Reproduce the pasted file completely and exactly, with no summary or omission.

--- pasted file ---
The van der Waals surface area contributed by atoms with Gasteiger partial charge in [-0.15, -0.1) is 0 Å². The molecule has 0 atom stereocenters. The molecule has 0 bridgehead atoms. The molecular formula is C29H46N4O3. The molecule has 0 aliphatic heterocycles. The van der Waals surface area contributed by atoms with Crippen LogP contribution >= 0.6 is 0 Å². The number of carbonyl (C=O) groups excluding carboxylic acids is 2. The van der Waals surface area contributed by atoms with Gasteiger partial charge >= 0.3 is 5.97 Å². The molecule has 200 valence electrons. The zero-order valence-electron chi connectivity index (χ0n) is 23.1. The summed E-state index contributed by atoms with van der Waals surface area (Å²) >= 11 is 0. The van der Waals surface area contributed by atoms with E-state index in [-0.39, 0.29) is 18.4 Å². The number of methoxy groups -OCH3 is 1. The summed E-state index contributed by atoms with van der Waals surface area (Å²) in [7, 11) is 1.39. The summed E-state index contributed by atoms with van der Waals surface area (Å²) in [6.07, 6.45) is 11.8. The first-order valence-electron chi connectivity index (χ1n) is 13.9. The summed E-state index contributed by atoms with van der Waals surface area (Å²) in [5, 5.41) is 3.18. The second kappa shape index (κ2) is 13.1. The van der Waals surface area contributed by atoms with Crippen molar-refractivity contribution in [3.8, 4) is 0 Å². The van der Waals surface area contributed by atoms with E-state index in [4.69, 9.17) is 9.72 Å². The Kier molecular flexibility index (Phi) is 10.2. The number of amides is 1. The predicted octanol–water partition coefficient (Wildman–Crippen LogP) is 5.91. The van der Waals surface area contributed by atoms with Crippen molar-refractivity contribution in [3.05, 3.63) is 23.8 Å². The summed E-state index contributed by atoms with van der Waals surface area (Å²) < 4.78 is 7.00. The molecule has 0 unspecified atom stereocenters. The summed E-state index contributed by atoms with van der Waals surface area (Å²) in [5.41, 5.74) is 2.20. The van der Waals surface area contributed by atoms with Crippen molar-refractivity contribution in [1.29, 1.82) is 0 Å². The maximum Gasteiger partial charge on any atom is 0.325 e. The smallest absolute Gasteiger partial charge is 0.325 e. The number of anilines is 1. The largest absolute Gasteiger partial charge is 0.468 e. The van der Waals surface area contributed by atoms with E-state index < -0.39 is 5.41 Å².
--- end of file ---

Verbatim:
The van der Waals surface area contributed by atoms with Gasteiger partial charge in [-0.15, -0.1) is 0 Å². The molecule has 0 atom stereocenters. The molecule has 0 bridgehead atoms. The molecular formula is C29H46N4O3. The molecule has 0 aliphatic heterocycles. The van der Waals surface area contributed by atoms with Crippen LogP contribution >= 0.6 is 0 Å². The number of carbonyl (C=O) groups excluding carboxylic acids is 2. The van der Waals surface area contributed by atoms with Gasteiger partial charge >= 0.3 is 5.97 Å². The molecule has 200 valence electrons. The zero-order valence-electron chi connectivity index (χ0n) is 23.1. The summed E-state index contributed by atoms with van der Waals surface area (Å²) >= 11 is 0. The van der Waals surface area contributed by atoms with E-state index in [-0.39, 0.29) is 18.4 Å². The number of methoxy groups -OCH3 is 1. The summed E-state index contributed by atoms with van der Waals surface area (Å²) in [7, 11) is 1.39. The summed E-state index contributed by atoms with van der Waals surface area (Å²) in [6.07, 6.45) is 11.8. The first-order valence-electron chi connectivity index (χ1n) is 13.9. The summed E-state index contributed by atoms with van der Waals surface area (Å²) in [5, 5.41) is 3.18. The second kappa shape index (κ2) is 13.1. The van der Waals surface area contributed by atoms with Crippen molar-refractivity contribution in [3.8, 4) is 0 Å². The van der Waals surface area contributed by atoms with E-state index in [4.69, 9.17) is 9.72 Å². The Kier molecular flexibility index (Phi) is 10.2. The number of amides is 1. The predicted octanol–water partition coefficient (Wildman–Crippen LogP) is 5.91. The van der Waals surface area contributed by atoms with Crippen molar-refractivity contribution in [3.05, 3.63) is 23.8 Å². The summed E-state index contributed by atoms with van der Waals surface area (Å²) < 4.78 is 7.00. The molecule has 0 unspecified atom stereocenters. The summed E-state index contributed by atoms with van der Waals surface area (Å²) in [5.41, 5.74) is 2.20. The van der Waals surface area contributed by atoms with Crippen molar-refractivity contribution in [1.29, 1.82) is 0 Å². The maximum Gasteiger partial charge on any atom is 0.325 e. The smallest absolute Gasteiger partial charge is 0.325 e. The number of anilines is 1. The largest absolute Gasteiger partial charge is 0.468 e. The van der Waals surface area contributed by atoms with E-state index < -0.39 is 5.41 Å².